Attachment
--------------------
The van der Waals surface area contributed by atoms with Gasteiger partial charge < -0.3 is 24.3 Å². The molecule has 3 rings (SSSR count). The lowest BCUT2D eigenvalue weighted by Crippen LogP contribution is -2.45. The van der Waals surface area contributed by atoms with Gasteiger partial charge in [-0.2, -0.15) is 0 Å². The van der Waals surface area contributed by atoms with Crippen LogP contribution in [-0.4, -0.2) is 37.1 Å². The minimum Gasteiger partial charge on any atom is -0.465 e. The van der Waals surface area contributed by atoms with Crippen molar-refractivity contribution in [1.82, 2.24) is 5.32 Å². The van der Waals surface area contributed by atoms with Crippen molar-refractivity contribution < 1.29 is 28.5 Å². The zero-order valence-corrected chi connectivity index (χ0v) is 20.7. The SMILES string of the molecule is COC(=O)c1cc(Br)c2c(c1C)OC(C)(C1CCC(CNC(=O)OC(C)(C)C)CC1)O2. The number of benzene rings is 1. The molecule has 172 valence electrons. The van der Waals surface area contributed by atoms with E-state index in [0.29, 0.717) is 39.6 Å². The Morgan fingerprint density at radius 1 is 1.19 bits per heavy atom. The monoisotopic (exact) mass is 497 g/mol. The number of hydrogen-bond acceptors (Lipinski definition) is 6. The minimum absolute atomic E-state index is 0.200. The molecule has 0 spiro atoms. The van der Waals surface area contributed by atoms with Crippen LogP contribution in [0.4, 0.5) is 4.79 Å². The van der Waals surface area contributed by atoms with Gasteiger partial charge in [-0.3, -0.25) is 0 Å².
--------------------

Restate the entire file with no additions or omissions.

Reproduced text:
The van der Waals surface area contributed by atoms with Gasteiger partial charge < -0.3 is 24.3 Å². The molecule has 3 rings (SSSR count). The lowest BCUT2D eigenvalue weighted by Crippen LogP contribution is -2.45. The van der Waals surface area contributed by atoms with Gasteiger partial charge in [-0.2, -0.15) is 0 Å². The van der Waals surface area contributed by atoms with Crippen LogP contribution in [-0.4, -0.2) is 37.1 Å². The minimum Gasteiger partial charge on any atom is -0.465 e. The van der Waals surface area contributed by atoms with Crippen molar-refractivity contribution in [1.82, 2.24) is 5.32 Å². The van der Waals surface area contributed by atoms with Crippen molar-refractivity contribution < 1.29 is 28.5 Å². The zero-order valence-corrected chi connectivity index (χ0v) is 20.7. The SMILES string of the molecule is COC(=O)c1cc(Br)c2c(c1C)OC(C)(C1CCC(CNC(=O)OC(C)(C)C)CC1)O2. The number of benzene rings is 1. The molecule has 172 valence electrons. The van der Waals surface area contributed by atoms with E-state index in [0.29, 0.717) is 39.6 Å². The Morgan fingerprint density at radius 1 is 1.19 bits per heavy atom. The monoisotopic (exact) mass is 497 g/mol. The number of hydrogen-bond acceptors (Lipinski definition) is 6. The minimum absolute atomic E-state index is 0.200. The molecule has 0 spiro atoms. The van der Waals surface area contributed by atoms with Crippen LogP contribution in [0.4, 0.5) is 4.79 Å². The van der Waals surface area contributed by atoms with Gasteiger partial charge in [-0.3, -0.25) is 0 Å².